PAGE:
A formidable array of legal luminaries will pit skills and experience against each other in one of Hong Kong’s biggest corruption cases when the trial of former chief secretary Rafael Hui and the heads of the city’s leading property developer starts Thursday.
Hui, along with four other defendants, will appear before Justice Andrew Macrae of the High Court, and because of the huge teams put up by the defense and prosecution, only 15 media organizations will be allowed inside the court, Ming Pao Daily reported Thursday. Other members of the media as well as the public can watch a live broadcast of the trial outside the court.
Aside from Hui, the other defendants are the brothers Thomas Kwok and Raymond Kwok, co-chairmen of Sung Hung Kai Properties Ltd. (SHKP, 00016.HK), SHKP executive director Thomas Chan and former senior vice-president of the Hong Kong and Exchanges Clearing Ltd. (00388.HK) Francis Kwan.
They are charged with eight counts of misconduct in public office, providing false information and conspiracy to offer advantages to a public servant.
David Perry QC, lead prosecutor in the conviction of Nancy Kissel in the “milkshake murder” case at her retrial, will lead the prosecution team, which also includes corporate-crime specialist Louis Mably from Britain, senior public prosecutor Winnie Ho, senior counsel Joseph Tse Wah-yuen and junior counsel Maggie Wong.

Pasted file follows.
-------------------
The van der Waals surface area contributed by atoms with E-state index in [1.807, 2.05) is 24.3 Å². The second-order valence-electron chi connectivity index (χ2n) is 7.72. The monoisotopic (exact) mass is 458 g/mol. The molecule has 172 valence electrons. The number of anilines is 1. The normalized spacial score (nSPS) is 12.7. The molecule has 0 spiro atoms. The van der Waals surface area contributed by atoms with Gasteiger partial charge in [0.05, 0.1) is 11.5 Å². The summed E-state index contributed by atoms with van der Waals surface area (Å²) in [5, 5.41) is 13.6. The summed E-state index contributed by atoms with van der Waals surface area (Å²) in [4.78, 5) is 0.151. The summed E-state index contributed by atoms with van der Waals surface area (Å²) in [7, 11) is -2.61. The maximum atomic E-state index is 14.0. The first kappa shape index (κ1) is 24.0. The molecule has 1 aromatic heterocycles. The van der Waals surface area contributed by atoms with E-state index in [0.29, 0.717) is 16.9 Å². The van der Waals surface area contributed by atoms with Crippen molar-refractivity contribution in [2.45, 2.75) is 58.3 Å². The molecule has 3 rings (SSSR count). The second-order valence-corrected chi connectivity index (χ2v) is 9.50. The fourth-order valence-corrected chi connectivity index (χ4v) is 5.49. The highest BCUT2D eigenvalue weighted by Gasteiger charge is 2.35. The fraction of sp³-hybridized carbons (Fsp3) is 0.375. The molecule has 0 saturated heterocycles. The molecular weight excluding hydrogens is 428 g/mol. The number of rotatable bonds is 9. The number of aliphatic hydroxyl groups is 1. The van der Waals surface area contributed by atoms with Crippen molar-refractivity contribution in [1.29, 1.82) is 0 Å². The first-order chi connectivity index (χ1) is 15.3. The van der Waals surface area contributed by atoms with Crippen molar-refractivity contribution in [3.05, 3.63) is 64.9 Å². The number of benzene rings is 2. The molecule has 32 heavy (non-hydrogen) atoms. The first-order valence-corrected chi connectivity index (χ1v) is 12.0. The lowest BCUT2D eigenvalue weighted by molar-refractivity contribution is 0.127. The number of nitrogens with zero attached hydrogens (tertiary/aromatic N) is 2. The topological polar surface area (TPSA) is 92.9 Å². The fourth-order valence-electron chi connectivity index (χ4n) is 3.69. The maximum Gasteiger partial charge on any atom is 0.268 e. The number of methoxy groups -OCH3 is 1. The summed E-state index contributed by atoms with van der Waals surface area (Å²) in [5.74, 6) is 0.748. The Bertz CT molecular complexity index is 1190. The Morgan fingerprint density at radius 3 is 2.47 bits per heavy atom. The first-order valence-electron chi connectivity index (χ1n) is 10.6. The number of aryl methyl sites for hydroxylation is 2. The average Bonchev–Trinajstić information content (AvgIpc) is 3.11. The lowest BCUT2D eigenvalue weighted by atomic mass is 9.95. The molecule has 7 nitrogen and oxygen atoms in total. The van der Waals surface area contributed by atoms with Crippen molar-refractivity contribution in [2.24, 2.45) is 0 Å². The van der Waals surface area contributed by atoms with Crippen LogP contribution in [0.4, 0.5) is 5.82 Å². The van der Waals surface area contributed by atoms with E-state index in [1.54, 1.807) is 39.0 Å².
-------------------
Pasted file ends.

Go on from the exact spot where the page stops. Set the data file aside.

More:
The defense will be represented by Clare Montgomery QC, a former deputy High Court judge in England and a specialist in fraud cases; barrister Gerard McCoy, SC, a former deputy judge of the Hong Kong High Court; John Kelsey-Fry, QC, who specialises in fraud and conspiracy laws; and Edwin Choy Wai-bond, a former deputy judge of the District Court.
During the preliminary hearings, the court heard that Hui received various benefits, including cash amounting to HK$28 million, an unsecured loan of HK$5.4 million, and free accommodation at luxury flats, in return for favors for the listed company.
Judge Macrae has heard many high-profile cases, including the case of fung shui master Peter Chan in the forgery of tycoon Nina Wang’s last will and testament.
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